Image_2_Influence of the Intensive Care Unit Environment on the Reliability of the Montreal Cognitive Assessment.TIFF (180.52 kB)

Image_2_Influence of the Intensive Care Unit Environment on the Reliability of the Montreal Cognitive Assessment.TIFF

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posted on 03.07.2019 by Martin Nikolaus Stienen, Olivia Geisseler, Julia Velz, Nicolai Maldaner, Martina Sebök, Noemi Dannecker, Yannick Rothacher, Ladina Schlosser, Nicolas Roydon Smoll, Emanuela Keller, Peter Brugger, Luca Regli

Background: Neuropsychological screening becomes increasingly important for the evaluation of subarachnoid hemorrhage (SAH) and stroke patients. It is often performed during the surveillance period on the intensive (ICU), while it remains unknown, whether the distraction in this environment influences the results. We aimed to study the reliability of the Montreal Cognitive Assessment (MoCA) in the ICU environment.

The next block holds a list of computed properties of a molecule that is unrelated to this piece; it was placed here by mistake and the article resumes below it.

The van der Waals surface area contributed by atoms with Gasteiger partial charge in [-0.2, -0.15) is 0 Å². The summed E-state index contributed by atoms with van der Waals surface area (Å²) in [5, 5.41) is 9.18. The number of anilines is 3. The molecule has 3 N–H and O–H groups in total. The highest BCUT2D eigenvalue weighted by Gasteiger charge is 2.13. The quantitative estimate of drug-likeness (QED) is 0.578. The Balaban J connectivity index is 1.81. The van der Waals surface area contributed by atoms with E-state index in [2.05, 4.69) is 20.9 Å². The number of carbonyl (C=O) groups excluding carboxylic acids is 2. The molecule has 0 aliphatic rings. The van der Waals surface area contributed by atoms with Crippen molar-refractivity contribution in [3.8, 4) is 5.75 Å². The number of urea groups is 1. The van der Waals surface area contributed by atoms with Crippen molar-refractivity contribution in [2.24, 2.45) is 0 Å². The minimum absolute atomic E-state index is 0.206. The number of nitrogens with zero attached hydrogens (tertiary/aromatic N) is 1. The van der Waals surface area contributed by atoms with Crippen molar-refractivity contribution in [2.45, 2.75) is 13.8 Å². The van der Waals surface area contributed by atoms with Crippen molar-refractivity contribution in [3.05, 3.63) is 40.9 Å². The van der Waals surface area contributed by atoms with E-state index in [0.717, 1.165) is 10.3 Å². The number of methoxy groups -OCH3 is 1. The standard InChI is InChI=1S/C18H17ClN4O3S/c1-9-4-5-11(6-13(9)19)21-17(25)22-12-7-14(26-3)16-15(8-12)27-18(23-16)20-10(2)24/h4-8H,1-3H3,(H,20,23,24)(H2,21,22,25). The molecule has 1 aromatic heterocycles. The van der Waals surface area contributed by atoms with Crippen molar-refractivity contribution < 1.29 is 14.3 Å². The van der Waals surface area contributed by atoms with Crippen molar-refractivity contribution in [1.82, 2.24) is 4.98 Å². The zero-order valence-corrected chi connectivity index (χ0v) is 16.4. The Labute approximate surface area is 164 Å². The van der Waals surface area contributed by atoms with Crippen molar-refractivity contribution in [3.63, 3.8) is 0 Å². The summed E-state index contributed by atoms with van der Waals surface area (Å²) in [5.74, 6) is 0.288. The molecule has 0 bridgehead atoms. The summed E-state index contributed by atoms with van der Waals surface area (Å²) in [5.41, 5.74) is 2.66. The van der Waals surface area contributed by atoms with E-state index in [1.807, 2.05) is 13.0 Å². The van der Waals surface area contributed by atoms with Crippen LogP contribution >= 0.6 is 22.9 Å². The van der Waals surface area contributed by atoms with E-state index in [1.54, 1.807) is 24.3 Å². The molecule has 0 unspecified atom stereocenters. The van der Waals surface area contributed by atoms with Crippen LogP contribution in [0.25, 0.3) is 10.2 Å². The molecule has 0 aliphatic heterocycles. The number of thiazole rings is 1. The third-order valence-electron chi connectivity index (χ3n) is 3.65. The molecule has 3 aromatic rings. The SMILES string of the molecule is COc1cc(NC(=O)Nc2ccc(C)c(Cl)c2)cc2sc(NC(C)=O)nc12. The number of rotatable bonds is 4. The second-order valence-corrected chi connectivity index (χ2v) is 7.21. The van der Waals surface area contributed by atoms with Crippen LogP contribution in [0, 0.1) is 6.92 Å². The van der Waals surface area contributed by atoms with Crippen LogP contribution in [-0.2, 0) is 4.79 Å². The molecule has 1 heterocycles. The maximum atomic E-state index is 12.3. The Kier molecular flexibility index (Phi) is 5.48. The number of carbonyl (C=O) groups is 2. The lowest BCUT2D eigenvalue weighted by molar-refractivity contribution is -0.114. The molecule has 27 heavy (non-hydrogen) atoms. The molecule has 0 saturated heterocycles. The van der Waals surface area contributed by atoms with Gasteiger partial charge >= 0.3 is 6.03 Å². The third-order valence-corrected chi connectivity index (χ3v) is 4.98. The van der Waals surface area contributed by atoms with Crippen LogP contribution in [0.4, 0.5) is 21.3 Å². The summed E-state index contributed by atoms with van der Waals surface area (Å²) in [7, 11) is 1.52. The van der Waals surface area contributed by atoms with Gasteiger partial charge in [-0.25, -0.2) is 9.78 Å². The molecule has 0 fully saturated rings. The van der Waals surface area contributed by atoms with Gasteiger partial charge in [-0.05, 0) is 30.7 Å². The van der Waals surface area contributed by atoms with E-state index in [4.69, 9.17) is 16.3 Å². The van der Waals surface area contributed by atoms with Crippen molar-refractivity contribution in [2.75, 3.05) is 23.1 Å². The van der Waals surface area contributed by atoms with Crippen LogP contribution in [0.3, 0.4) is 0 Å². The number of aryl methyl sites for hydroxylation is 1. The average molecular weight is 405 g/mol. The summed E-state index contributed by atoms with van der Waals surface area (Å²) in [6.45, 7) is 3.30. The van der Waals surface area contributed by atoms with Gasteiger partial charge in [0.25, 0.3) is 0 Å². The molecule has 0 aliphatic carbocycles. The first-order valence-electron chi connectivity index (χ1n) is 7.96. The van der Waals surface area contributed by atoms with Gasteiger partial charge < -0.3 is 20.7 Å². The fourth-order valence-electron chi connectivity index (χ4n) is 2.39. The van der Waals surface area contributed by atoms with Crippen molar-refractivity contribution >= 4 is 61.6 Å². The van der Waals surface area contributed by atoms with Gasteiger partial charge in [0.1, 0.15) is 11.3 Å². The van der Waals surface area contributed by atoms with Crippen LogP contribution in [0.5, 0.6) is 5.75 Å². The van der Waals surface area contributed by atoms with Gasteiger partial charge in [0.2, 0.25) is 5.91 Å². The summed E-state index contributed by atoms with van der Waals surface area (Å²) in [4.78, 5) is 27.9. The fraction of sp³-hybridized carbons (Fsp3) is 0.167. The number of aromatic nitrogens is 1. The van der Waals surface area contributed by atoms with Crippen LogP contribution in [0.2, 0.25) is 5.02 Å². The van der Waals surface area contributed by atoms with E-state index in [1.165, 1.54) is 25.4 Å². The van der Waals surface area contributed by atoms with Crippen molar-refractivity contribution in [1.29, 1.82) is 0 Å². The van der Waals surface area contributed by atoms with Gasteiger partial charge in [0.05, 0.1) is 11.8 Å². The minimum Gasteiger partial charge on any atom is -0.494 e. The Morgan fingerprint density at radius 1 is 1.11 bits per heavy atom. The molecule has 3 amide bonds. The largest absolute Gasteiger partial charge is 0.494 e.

Methods: Consecutive stable patients with recent brain injury (tumor, trauma, stroke, etc.) were evaluated twice within 36 h using official parallel versions of the MoCA (ΔMoCA). The sequence of assessment was randomized into (a) busy ICU first or (b) quiet office first with subsequent crossover. For repeated MoCA, we determined sequence, period, location effects, and the intraclass correlation coefficient (ICC).

Results:N = 50 patients were studied [n = 30 (60%) male], with a mean age of 57 years. The assessment's sequence [“ICU first” mean ΔMoCA −1.14 (SD 2.34) vs. “Office first” −0.73 (SD 1.52)] did not influence the MoCA (p = 0.47). On the 2nd period, participants scored 0.96 points worse (SD 2.01; p = 0.001), indicating no MoCA learning effect but a possible difference in parallel versions. There was no location effect (p = 0.31) with ΔMoCA between locations (Office minus ICU) of −0.32 (SD 2.21). The ICC for repeated MoCA was 0.87 (95% CI 0.79–0.92).

Conclusions: The reliability of the MoCA was excellent, independent from the testing environment being ICU or office. This finding is helpful for patient care and studies investigating the effect of a therapeutic intervention on the neuropsychological outcome after SAH, stroke or traumatic brain injury.

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